Dr. Edgardo Sandig, South Cotabato health officer, said teachers of the Koronadal Central Elementary School-I (KCES-I) here rushed the victims to the South Cotabato Provincial Hospital early Wednesday afternoon after suffering from symptoms of apparent food poisoning.
“They suffered severe stomach and headaches, incessant vomiting and dizziness after eating a Chinese branded sugar spicy chocolate,” he said.
Hospital records showed that 31 pupils were rushed for treatment but most of them were later released after showing signs of recovery.
As of this morning, only pupil Arjay Magdugo remained at the hospital for further observation after he suffered difficulty in breathing.
Myla Rose Mabalot, class adviser of Grade 5’s fifth section, said most of her pupils suddenly complained of various illnesses after eating chocolates sold by one of their classmates.
“I initially brought them to the school’s clinic but I was advised to bring them to the hospital since they don’t know what caused the poisoning,” she said.
Mabalot said she later found out that the victims had earlier eaten the sugar spicy chocolate bought by a student from Novo department store, a budget store selling mostly cheap imported goods from China.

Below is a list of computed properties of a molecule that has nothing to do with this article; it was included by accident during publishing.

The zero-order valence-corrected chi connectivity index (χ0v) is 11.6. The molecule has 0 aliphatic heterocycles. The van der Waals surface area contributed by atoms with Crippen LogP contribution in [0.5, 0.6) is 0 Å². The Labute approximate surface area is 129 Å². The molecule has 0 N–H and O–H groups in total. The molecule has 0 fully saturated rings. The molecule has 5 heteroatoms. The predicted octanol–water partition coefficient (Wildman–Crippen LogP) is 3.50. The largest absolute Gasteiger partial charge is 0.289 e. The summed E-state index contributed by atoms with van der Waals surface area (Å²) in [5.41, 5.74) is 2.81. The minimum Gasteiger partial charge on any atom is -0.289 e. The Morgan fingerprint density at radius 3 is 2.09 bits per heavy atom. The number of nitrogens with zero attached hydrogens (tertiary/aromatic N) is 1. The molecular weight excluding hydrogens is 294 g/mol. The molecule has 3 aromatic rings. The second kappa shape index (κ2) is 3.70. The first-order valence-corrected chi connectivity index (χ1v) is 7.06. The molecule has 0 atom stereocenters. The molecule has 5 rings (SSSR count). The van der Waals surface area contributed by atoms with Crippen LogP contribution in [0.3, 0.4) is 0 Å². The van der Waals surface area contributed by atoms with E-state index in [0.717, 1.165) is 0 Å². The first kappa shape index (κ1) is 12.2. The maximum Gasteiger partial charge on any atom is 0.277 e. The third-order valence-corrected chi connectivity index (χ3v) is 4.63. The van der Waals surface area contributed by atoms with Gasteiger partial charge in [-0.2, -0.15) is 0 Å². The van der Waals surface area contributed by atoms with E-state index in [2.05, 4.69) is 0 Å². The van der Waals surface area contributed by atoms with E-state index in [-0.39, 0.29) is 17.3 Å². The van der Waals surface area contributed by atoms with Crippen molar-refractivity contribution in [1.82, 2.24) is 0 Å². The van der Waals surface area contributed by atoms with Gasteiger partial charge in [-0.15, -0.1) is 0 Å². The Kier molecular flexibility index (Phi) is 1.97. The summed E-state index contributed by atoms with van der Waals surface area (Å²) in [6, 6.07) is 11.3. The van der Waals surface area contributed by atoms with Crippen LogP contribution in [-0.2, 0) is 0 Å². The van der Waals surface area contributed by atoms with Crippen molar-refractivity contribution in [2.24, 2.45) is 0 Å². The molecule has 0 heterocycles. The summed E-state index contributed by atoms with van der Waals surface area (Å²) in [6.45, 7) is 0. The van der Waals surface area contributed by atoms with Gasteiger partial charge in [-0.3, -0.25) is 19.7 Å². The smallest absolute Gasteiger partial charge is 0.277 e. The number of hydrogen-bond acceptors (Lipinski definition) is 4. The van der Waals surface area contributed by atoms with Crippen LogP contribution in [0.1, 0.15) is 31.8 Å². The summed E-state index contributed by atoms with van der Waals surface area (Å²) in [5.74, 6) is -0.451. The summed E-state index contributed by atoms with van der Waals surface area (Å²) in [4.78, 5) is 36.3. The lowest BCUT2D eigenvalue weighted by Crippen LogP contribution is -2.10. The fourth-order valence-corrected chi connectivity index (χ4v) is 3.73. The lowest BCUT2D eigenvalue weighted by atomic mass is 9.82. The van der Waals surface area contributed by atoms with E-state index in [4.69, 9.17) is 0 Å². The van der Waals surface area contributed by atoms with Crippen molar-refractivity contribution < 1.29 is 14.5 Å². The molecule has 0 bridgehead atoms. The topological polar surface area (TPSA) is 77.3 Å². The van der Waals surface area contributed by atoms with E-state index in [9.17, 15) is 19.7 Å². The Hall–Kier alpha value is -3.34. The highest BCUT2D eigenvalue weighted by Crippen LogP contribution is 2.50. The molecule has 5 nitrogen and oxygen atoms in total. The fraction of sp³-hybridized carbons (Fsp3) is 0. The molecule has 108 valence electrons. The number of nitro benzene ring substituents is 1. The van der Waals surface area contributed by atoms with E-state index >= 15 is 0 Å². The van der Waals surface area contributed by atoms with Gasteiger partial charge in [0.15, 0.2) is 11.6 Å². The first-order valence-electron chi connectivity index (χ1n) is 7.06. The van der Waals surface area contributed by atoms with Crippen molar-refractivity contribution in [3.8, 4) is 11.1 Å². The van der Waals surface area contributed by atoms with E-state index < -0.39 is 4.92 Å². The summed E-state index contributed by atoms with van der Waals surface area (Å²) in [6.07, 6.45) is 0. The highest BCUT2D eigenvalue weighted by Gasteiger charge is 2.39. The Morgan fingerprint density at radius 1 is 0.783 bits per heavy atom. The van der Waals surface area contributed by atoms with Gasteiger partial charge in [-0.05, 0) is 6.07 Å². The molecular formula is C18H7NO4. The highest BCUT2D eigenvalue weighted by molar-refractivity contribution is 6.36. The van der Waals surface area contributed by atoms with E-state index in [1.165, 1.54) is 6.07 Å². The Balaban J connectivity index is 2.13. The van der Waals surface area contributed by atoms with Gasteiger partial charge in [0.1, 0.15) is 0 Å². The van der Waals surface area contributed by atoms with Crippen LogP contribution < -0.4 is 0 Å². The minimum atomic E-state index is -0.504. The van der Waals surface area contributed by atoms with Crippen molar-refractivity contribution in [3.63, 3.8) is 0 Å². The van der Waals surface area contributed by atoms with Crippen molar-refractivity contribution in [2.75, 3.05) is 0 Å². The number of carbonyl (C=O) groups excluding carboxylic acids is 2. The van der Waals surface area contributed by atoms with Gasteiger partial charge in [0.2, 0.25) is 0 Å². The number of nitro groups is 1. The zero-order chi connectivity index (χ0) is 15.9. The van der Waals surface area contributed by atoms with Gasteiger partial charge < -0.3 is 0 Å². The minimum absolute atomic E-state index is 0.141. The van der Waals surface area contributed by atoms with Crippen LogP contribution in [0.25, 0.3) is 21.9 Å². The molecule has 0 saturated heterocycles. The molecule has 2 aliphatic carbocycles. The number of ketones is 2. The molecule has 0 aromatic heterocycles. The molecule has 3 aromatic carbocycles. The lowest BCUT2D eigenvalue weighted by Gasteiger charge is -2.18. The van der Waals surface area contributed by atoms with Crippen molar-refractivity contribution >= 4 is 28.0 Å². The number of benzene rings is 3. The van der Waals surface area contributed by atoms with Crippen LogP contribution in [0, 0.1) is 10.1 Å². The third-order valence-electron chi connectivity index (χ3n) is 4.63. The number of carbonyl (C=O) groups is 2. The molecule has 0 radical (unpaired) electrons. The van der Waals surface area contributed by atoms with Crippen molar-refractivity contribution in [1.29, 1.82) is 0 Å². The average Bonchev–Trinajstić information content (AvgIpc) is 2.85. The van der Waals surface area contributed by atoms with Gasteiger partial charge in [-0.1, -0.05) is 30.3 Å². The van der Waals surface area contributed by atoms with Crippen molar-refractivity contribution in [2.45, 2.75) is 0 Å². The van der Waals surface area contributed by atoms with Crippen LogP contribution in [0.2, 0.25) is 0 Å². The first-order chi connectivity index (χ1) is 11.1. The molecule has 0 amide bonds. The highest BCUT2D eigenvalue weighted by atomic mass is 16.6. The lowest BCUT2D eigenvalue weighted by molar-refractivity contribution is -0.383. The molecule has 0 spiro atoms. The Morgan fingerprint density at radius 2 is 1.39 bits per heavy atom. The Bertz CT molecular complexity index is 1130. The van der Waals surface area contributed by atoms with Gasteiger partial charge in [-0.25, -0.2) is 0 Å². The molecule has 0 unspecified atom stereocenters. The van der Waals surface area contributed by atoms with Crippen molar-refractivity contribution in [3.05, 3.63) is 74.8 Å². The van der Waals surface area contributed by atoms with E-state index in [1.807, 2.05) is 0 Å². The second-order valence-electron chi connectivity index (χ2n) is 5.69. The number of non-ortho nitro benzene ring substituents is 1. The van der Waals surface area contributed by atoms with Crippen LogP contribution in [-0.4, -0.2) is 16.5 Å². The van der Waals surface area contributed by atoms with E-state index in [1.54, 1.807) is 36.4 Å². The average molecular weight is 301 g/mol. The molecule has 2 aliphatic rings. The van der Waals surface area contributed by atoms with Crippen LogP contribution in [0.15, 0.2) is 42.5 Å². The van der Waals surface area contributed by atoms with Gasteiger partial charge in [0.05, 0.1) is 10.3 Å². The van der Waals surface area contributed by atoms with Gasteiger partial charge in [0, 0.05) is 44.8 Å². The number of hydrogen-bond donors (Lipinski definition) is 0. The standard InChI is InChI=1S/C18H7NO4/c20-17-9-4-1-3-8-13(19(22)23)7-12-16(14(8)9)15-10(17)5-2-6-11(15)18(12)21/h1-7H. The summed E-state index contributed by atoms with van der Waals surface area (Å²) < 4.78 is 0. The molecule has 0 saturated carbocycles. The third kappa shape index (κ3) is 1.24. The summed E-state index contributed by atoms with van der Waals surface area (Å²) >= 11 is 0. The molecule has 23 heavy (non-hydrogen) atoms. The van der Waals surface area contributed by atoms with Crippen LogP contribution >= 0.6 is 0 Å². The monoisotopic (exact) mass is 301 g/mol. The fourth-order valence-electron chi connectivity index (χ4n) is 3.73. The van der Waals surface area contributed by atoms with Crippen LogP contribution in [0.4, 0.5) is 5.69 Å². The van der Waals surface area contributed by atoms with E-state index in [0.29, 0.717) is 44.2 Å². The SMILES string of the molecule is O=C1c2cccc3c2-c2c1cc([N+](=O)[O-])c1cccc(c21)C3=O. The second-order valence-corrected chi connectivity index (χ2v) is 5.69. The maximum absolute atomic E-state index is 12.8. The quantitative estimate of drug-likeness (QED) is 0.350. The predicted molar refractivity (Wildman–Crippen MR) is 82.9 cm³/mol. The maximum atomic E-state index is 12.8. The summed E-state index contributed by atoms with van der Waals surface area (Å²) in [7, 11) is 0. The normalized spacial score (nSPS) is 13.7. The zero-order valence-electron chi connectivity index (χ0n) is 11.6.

The student-vendor admitted that she went to the store during their lunch break to buy a pencil but she was lured to buy the candy after noticing that its price had been reduced to P25 per pack from the original P55.
She then sold them to her classmates, other pupils of Grade 5’s section seven and to one grade one pupil.
‘“It tasted awful. It’s like cellophane,” she candidly told reporters.
Jose Baroquillo, provincial sanitary inspector, said they immediately went to the store to investigate but the owners already pulled out the alleged “poison-laden” product from their shelves.
“We inquired from the owners but they were not cooperative so we just took note of the other products they were selling there,” he said.
While they were inside the store, Baroquillo said a customer came in and returned exactly the same product that downed the pupils of KCES-I, complaining it didn’t taste like chocolate.
He said they would use the returned product, which they already sent to the Bureau of Food and Drugs for laboratory testing, as evidence against the store owners and possibly its Manila-based distributor.
“So far, we found out that some of the products they were selling don’t have any permit from BFAD and therefore should not be sold to consumers,” he said.
Baroquillo said they would conduct another round of inspection of several stores in the city which sell imported products for the possible presence of food products that have no permits from BFAD for commercial selling. (Allen V. Estabillo/MindaNews)